This article will show you how to use an Intel® Next Unit Computing (NUC) device to connect sensors on an Arduino 101* board to the Microsoft Azure* IoT Hub. You learn how to read real-time sensor data from the Arduino 101 board, view it locally on the Intel® NUC, and send it to the Azure IoT Hub, where the data can be stored, visualized, and processed in the cloud. To do all this, you use Node‑RED* on the NUC to create processing flows that perform the input, processing, and output functions that drive your application.
Setup and Prerequisites
- Intel® NUC connected to the Internet
- Arduino 101 board connected to the Intel® NUC through USB
- Seeed Studio Grove* Base Shield attached to the Arduino 101 board and switched to 3V3 VCC
- Grove sensors connected to the Base Shield: light on A1, rotary encoder on A2, button on D4, green LED on D5, buzzer on D6, and relay on D7
- An active Azure cloud account
- The packagegroup-cloud-azure package installed on the Intel® NUC
Read Sensors and Display Data on the Intel® IoT Gateway Developer Hub
Log in to the Intel® NUC’s Intel® IoT Gateway Developer Hub by entering the Intel® NUC’s IP address in your browser and using gwuser as the default user name and password. You’ll see basic information about the Intel® NUC, including its model number, version, Ethernet address, and network connectivity status.
Click the Sensors icon, and then click Manage Sensors to open the Node‑RED canvas, where you’ll see Sheet 1 with a default flow for an RH-USB sensor. You won’t use the RH-USB sensor for this project, so drag a box around the entire flow and delete it. You’re left with a blank canvas.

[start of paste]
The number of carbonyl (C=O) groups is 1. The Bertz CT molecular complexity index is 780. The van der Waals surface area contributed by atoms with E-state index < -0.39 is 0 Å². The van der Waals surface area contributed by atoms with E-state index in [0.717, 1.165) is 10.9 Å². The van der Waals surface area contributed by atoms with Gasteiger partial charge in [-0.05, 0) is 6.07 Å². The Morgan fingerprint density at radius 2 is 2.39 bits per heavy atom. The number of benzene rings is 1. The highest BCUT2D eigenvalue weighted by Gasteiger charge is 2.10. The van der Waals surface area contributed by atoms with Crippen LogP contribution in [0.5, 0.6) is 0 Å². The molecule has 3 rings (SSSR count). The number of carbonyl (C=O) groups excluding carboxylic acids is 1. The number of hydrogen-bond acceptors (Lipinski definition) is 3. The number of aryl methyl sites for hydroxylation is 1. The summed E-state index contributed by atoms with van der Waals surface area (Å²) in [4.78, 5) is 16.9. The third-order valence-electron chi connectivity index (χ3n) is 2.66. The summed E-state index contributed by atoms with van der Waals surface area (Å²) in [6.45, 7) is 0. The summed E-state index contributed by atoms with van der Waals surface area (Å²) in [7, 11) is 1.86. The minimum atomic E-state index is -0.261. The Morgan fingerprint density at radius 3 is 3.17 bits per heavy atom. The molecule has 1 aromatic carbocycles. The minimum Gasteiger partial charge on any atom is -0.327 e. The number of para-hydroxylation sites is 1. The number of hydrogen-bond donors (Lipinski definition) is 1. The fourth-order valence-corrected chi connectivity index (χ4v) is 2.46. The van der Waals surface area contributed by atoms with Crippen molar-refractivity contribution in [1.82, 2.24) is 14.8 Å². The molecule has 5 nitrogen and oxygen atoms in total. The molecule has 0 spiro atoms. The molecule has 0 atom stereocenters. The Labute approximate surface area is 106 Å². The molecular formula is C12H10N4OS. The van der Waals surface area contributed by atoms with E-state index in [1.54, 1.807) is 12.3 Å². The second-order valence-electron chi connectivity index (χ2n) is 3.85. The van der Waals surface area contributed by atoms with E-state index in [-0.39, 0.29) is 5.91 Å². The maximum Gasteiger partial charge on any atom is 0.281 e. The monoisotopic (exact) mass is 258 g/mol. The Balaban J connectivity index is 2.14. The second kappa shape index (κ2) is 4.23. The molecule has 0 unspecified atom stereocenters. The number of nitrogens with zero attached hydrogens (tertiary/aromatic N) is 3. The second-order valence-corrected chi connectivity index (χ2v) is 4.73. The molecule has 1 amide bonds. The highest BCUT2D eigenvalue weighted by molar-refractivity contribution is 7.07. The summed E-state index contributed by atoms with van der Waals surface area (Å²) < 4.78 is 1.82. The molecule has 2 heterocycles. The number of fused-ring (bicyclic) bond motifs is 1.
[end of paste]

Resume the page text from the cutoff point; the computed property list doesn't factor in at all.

Along the left side of the Node-RED screen, you see a series of nodes. These are the building blocks for creating a Node‑RED application on the Intel® NUC. For this application, you’ll use the nodes shown in Table 1.
Table 1. Nodes used in the sample application
Drag nodes onto the canvas and arrange them as shown in Figure 1. You will need multiple copies of some of the nodes. Use your mouse to connect wires between the nodes as shown.
Note:You’ll use the azureiothub node later; don’t include it now.
Figure 1. Arranging nodes on the Node‑RED canvas
When you first place nodes on the canvas, they are in a default state. You must configure them before they’ll work. To do so, double-click them, and then set parameters in their configuration panels.
Double-click each node on the canvas and set its parameters as shown in Table 2. In some cases, theName field is left blank (it uses the default name of the node). Pin numbers correspond to the Base Shield jack to the sensor or actuator is connected.
Table 2. Nodes and their parameters
Verify your settings and wiring connections, and then click Deploy to deploy your changes and make them active on the Intel® NUC. After deploying the flow, you should see a data display toward the top of the Intel® IoT Gateway Developer Hub, with live values for Rotary, Light, and Button (Figure 2). Turning the rotary knob and covering the light sensor should make the numbers change up and down; pressing the button should turn on the LED, sound the buzzer, and energize the relay.
Figure 2. The deployed Intel® NUC in the Intel® IoT Gateway Developer Hub
Create the Microsoft Azure* IoT Hub
Before you can send sensor data to the Azure IoT Hub, you must create an Azure IoT Hub in your Azure cloud account. Log in to Azure, and then navigate to the Dashboard. To create an Azure IoT Hub, follow these steps:
1. Click New > Internet of Things > IoT Hub.
2. Set the parameters to match Table 3.
Table 3. Parameters for your Microsoft Azure IoT Hub
3. Select Pin to dashboard, and then click Create. Azure IoT Hub is deployed to your Azure account and appears on your Dashboard after a few minutes.
4. After it has been deployed, find the iothubowner Connection string--primary key, which is a text string that you’ll need later.
5. Click Dashboard > iothub-3982 > Settings > Shared access policies > iothubowner, and look for Connection string--primary key under Shared access keys. The string is complex, so copy it for use in the next step.